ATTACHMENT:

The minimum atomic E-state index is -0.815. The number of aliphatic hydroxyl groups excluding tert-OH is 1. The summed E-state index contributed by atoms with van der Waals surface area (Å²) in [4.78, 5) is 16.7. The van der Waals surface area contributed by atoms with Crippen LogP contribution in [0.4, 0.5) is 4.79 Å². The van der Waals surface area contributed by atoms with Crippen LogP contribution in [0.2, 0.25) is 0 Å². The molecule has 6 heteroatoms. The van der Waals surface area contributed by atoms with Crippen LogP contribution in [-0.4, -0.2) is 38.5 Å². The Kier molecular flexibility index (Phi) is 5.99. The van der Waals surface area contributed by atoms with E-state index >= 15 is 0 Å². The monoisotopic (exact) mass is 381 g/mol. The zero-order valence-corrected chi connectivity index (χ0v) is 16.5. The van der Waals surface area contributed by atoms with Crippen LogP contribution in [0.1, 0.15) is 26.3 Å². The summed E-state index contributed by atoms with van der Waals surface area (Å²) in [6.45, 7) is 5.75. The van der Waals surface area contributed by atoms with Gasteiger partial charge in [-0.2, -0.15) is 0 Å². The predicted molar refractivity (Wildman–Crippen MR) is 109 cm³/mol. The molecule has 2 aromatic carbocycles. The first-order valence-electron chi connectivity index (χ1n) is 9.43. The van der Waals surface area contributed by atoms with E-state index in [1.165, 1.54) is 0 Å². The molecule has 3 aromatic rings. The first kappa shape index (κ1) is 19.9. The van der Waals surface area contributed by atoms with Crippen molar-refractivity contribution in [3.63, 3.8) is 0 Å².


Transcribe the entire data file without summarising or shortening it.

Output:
The minimum atomic E-state index is -0.815. The number of aliphatic hydroxyl groups excluding tert-OH is 1. The summed E-state index contributed by atoms with van der Waals surface area (Å²) in [4.78, 5) is 16.7. The van der Waals surface area contributed by atoms with Crippen LogP contribution in [0.4, 0.5) is 4.79 Å². The van der Waals surface area contributed by atoms with Crippen LogP contribution in [0.2, 0.25) is 0 Å². The molecule has 6 heteroatoms. The van der Waals surface area contributed by atoms with Crippen LogP contribution in [-0.4, -0.2) is 38.5 Å². The Kier molecular flexibility index (Phi) is 5.99. The van der Waals surface area contributed by atoms with E-state index >= 15 is 0 Å². The monoisotopic (exact) mass is 381 g/mol. The zero-order valence-corrected chi connectivity index (χ0v) is 16.5. The van der Waals surface area contributed by atoms with Crippen LogP contribution in [0.1, 0.15) is 26.3 Å². The summed E-state index contributed by atoms with van der Waals surface area (Å²) in [6.45, 7) is 5.75. The van der Waals surface area contributed by atoms with Gasteiger partial charge in [-0.2, -0.15) is 0 Å². The predicted molar refractivity (Wildman–Crippen MR) is 109 cm³/mol. The molecule has 2 aromatic carbocycles. The first-order valence-electron chi connectivity index (χ1n) is 9.43. The van der Waals surface area contributed by atoms with E-state index in [1.165, 1.54) is 0 Å². The molecule has 3 aromatic rings. The first kappa shape index (κ1) is 19.9. The van der Waals surface area contributed by atoms with Crippen molar-refractivity contribution in [3.63, 3.8) is 0 Å².